Since the Election – Part 2


Compassion & Perspective



Fear is fear. When people have the courage to come to us to share their fear, it is an honor. It shows respect for our work. It shows hope. We are called to respond with listening ears and compassionate hearts.

“You’re being irrational,” is not helpful. I repeat, fear is fear.

“Just get over it,” is not helpful. As I said, fear is fear.

And, worst of all, “I lived through it when Obama was elected,” is not helpful. You felt loss four and eight years ago. I understand. But were you afraid? Has any prior campaign in your memory demeaned women and their rights? Do you remember a presidential candidate threatening to deport an entire race or register all adherents to a religion? Has any other elected president campaigned with a promise to revoke past actions which could result in the loss of your marriage?

Fear is fear. Fearful people need to be heard. Prayers are called for. Hope in God needs to be offered. And promises need to be made. Pastors of the Evangelical Lutheran Church in America can assure the fearful that our church is working for women’s rights, providing assistance to refugees, standing shoulder to shoulder with Muslim neighbors, blessings marriages of LGBTQ people, and more and more and more. If you don’t adhere to the practices of this church, you owe it to those in fear to connect them with a pastor who does (and you owe it to your church to speak with your bishop).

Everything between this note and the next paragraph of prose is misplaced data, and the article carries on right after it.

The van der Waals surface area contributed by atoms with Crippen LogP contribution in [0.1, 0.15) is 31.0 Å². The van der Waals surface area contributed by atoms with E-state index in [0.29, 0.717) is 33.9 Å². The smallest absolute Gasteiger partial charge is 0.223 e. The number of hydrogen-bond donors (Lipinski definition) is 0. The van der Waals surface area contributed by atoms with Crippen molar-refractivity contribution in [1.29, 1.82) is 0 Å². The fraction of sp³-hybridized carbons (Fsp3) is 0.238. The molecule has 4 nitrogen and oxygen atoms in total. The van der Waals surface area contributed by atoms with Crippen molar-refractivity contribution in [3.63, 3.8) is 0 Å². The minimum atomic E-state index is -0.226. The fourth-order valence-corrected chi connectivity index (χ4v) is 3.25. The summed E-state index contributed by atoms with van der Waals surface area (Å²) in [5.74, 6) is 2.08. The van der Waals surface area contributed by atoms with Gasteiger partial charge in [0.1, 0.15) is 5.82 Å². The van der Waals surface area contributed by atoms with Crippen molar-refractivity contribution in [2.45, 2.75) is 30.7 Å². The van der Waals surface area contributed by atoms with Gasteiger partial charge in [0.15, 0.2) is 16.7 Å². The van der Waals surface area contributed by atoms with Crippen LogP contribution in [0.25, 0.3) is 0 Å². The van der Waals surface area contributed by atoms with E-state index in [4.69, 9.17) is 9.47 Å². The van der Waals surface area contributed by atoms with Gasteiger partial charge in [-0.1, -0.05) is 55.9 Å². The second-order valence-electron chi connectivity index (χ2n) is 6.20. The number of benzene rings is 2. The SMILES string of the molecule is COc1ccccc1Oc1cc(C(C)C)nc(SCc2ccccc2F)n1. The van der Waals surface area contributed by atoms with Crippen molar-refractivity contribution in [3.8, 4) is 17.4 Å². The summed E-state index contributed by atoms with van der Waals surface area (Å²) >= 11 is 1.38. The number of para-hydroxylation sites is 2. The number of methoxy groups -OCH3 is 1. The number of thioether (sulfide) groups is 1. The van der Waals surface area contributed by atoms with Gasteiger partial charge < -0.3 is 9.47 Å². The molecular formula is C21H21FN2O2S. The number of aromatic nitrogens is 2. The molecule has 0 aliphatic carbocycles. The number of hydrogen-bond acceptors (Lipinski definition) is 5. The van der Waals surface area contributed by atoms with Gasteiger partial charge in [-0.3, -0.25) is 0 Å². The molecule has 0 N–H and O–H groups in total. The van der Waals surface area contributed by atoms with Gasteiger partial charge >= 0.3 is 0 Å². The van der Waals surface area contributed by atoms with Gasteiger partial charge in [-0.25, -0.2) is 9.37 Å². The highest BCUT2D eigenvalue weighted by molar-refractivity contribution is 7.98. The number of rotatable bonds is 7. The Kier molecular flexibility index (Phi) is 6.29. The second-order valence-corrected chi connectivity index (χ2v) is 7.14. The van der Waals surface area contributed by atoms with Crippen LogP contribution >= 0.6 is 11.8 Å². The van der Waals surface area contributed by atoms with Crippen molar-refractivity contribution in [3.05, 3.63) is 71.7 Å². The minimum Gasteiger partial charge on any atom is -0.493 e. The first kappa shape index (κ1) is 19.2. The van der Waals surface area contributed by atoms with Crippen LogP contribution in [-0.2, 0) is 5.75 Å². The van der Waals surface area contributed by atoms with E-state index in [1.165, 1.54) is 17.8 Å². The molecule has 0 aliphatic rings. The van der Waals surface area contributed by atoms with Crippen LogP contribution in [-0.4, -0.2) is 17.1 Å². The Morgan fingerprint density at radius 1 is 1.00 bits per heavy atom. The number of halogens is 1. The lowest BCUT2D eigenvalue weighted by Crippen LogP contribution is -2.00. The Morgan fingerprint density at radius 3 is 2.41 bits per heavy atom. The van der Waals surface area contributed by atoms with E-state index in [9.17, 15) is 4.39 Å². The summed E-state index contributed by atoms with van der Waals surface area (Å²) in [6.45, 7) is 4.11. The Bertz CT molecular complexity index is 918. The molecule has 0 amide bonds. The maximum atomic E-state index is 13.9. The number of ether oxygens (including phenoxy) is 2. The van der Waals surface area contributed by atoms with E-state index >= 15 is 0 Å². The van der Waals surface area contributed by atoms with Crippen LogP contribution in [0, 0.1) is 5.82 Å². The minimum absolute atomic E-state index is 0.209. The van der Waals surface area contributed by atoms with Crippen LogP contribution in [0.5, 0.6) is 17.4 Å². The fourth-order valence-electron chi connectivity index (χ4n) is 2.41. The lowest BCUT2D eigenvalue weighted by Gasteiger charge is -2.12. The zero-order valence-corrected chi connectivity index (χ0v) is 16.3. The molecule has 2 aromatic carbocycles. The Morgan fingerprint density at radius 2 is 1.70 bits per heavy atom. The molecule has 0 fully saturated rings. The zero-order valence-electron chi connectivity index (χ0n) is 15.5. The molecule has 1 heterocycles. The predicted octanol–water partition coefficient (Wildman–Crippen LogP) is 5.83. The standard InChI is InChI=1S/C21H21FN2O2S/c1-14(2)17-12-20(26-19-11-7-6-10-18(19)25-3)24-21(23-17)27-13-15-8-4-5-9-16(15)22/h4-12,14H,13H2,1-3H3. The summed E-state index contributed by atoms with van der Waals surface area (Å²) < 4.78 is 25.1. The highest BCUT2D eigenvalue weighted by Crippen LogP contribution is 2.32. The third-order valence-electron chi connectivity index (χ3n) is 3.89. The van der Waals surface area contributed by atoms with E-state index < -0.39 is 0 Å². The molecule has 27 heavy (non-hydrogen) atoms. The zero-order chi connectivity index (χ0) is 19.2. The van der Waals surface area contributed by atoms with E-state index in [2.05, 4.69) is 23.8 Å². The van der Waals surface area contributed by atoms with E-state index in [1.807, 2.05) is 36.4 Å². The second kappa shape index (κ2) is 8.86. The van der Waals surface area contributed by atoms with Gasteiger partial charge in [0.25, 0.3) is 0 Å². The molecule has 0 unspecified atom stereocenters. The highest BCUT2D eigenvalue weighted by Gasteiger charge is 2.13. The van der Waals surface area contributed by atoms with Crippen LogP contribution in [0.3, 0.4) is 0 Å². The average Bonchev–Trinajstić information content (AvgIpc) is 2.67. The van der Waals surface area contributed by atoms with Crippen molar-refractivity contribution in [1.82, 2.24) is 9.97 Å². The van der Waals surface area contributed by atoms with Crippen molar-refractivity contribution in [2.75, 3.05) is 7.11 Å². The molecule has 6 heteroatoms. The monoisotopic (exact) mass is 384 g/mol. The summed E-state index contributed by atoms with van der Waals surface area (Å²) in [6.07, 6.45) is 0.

Care for those who fear.


When we preach we are not looking out on a huge number of people who voted like us; nor are we looking at a bunch of people who voted against our candidate. National statistics tell us that about 46% of eligible voters did not vote. About 4% voted for third party candidates. About 25% of the population voted for Hillary Clinton. So Donald Trump was elected by about 25% of voters. [Perspective: This is not a mandate.]

So when we preach we see the people we saw last month – Democrats and Republicans, those who love their neighbor and those who want them deported, those who fear Muslims and those who want to know their neighbors better, and on, and on, and on.

When we preach we see a mission field – just as needy as the world outside out worship space. We see people who need the Gospel. We name for them the fears and worries of our world and we proclaim the Good News. And we pray that it will lead to hearts that work for the wholeness of our world.

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